[Windows Azure] What is a Storage Account?

What is a Storage Account?

A storage account gives your applications access to Windows Azure Blob, Table, and Queue services located in a geographic region. You need a storage account to use Windows Azure storage.

The storage account represents the highest level of the namespace for accessing the storage services. A storage account can contain up to 100 TB of blob, queue, and table data. You can create up to five storage accounts for your Windows Azure subscription. For more information about storage accounts, see Data Management and Business Analytics.

Storage costs are based on storage utilization and the number of storage transactions required to add, update, read, and delete stored data. Storage utilization is calculated based on your average usage of storage for blobs, tables, and queues during a billing period. To learn more about storage pricing, see Pricing Details.


  • geo reundant storage (GRS) Geo-redundant storage provides the highest level of storage durability by seamlessly replicating your data to a secondary location within the same region. This enables failover in case of a major failure in the primary location. The secondary location is hundreds of miles from the primary location. GRS is implemented through a feature called geo-replication, which is turned on for a storage account by default, but can be turned off if you don’t want to use it (for example, if company policies prevent its use). For more information, see Introducing Geo-Replication for Windows Azure Storage.

  • locally redundant storage (LRS) Locally redundant storage provides highly durable and available storage within a single location. For locally redundant storage, account data is replicated three times within the same data center. All storage in Windows Azure is locally redundant. For added durability, you can turn on geo-replication. Locally redundant storage is offered at a discount. For pricing information, see Pricing Details.

  • affinity group An affinity group is a geographic grouping of your cloud service deployments and storage accounts within Windows Azure. An affinity group can improve service performance by locating computer workloads in the same data center or near the target user audience. Also, no billing charges are incurred for egress.

  • storage account endpoints The endpoints for a storage account represent the highest level of the namespace for accessing blobs, tables, or queues. The default endpoints for a storage account have the following formats:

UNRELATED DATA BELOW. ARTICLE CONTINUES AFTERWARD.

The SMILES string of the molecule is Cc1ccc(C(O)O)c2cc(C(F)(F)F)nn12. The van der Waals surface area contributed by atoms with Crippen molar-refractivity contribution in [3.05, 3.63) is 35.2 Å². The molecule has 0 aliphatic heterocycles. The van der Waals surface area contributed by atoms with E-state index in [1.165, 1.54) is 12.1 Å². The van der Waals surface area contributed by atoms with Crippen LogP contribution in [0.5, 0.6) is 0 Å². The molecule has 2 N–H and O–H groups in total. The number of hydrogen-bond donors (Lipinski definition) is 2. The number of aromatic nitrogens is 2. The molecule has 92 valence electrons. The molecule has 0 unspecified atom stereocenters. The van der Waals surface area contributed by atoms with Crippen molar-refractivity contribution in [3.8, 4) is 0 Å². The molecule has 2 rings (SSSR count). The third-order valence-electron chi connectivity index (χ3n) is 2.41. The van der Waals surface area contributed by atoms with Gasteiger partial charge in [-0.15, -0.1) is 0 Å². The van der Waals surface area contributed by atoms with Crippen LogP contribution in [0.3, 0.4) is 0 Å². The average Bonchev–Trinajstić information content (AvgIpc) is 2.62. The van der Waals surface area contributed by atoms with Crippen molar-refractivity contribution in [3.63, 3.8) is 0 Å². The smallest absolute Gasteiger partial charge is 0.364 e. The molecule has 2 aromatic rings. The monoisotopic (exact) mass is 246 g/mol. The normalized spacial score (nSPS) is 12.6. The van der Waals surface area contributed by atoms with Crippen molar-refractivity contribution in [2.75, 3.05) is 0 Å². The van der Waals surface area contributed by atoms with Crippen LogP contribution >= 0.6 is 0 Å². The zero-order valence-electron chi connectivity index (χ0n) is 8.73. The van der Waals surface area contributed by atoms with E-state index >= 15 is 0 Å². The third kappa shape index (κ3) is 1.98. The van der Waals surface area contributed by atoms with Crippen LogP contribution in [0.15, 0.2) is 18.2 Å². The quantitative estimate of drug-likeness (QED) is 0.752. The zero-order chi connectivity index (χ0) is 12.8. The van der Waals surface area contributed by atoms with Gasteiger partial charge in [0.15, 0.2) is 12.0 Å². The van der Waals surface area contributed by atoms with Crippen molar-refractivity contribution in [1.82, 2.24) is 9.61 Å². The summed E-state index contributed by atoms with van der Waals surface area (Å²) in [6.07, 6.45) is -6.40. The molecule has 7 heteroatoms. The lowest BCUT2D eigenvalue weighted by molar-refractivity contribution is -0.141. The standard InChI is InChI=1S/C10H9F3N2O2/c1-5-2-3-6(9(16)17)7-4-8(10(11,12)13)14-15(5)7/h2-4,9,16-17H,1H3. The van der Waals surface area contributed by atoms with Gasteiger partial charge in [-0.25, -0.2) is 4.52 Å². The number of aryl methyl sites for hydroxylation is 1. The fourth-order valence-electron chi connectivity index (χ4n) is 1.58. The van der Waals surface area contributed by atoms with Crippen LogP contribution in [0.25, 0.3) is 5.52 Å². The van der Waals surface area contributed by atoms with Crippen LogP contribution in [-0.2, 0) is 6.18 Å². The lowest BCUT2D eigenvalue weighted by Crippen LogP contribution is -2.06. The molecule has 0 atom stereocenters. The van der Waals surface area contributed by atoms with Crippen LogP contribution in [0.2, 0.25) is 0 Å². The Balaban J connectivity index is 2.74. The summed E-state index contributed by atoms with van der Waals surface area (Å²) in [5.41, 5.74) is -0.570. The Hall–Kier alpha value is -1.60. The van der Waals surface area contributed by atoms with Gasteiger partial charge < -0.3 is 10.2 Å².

• Blob service: http://mystorageaccount.blob.core.windows.net

    • Table service: http://mystorageaccount.table.core.windows.net

    • Queue service: http://mystorageaccount.queue.core.windows.net

  • storage account URLs The URL for accessing an object in a storage account is built by appending the object's location in the storage account to the endpoint. For example, a blob address might have this format: http://mystorageaccount.blob.core.windows.net/mycontainer/myblob.

  • storage access keys When you create a storage account, Windows Azure generates two 512-bit storage access keys, which are used for authentication when the storage account is accessed. By providing two storage access keys, Windows Azure enables you to regenerate the keys with no interruption to your storage service or access to that service.

  • minimal vs. verbose metrics You can configure minimal or verbose metrics in the monitoring settings for your storage account. Minimal metrics collects metrics on data such as ingress/egress, availability, latency, and success percentages, which are aggregated for the Blob, Table, and Queue services. Verbose metrics collects operations-level detail in addition to service-level aggregates for the same metrics. Verbose metrics enable closer analysis of issues that occur during application operations. For the full list of available metrics, see Storage Analytics Metrics Table Schema. For more information about storage monitoring, see About Storage Analytics Metrics.

  • logging Logging is a configurable feature of storage accounts that enables logging of requests to read, write, and delete blobs, tables, and queues. You configure logging in the Windows Azure Management Portal, but you can't view the logs in the Management Portal. The logs are stored and accessed in the storage account, in the $logs container. For more information, see Storage Analytics Overview.


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